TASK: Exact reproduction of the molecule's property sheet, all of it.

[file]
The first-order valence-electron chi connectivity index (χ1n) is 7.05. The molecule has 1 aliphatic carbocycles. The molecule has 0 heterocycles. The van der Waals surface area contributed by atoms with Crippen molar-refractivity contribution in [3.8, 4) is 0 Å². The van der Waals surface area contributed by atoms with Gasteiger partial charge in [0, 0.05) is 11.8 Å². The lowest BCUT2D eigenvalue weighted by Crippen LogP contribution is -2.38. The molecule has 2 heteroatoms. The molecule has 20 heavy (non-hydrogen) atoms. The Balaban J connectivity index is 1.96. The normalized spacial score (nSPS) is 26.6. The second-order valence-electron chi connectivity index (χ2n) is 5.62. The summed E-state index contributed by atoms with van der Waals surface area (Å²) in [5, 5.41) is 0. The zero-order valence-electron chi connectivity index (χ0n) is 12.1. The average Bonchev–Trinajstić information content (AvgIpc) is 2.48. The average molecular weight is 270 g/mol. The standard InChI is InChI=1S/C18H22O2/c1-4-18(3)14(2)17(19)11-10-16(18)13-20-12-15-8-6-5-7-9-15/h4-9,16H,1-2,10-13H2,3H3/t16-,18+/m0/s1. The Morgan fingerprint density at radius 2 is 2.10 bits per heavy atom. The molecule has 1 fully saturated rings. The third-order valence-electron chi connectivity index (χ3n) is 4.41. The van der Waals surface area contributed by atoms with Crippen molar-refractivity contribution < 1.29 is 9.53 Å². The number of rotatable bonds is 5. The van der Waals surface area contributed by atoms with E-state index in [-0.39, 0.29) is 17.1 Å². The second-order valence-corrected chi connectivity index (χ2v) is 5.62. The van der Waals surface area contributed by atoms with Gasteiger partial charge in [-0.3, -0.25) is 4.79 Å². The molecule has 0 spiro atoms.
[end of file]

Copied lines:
The first-order valence-electron chi connectivity index (χ1n) is 7.05. The molecule has 1 aliphatic carbocycles. The molecule has 0 heterocycles. The van der Waals surface area contributed by atoms with Crippen molar-refractivity contribution in [3.8, 4) is 0 Å². The van der Waals surface area contributed by atoms with Gasteiger partial charge in [0, 0.05) is 11.8 Å². The lowest BCUT2D eigenvalue weighted by Crippen LogP contribution is -2.38. The molecule has 2 heteroatoms. The molecule has 20 heavy (non-hydrogen) atoms. The Balaban J connectivity index is 1.96. The normalized spacial score (nSPS) is 26.6. The second-order valence-electron chi connectivity index (χ2n) is 5.62. The summed E-state index contributed by atoms with van der Waals surface area (Å²) in [5, 5.41) is 0. The zero-order valence-electron chi connectivity index (χ0n) is 12.1. The average Bonchev–Trinajstić information content (AvgIpc) is 2.48. The average molecular weight is 270 g/mol. The standard InChI is InChI=1S/C18H22O2/c1-4-18(3)14(2)17(19)11-10-16(18)13-20-12-15-8-6-5-7-9-15/h4-9,16H,1-2,10-13H2,3H3/t16-,18+/m0/s1. The Morgan fingerprint density at radius 2 is 2.10 bits per heavy atom. The molecule has 1 fully saturated rings. The third-order valence-electron chi connectivity index (χ3n) is 4.41. The van der Waals surface area contributed by atoms with Crippen molar-refractivity contribution < 1.29 is 9.53 Å². The number of rotatable bonds is 5. The van der Waals surface area contributed by atoms with E-state index in [-0.39, 0.29) is 17.1 Å². The second-order valence-corrected chi connectivity index (χ2v) is 5.62. The van der Waals surface area contributed by atoms with Gasteiger partial charge in [-0.3, -0.25) is 4.79 Å². The molecule has 0 spiro atoms.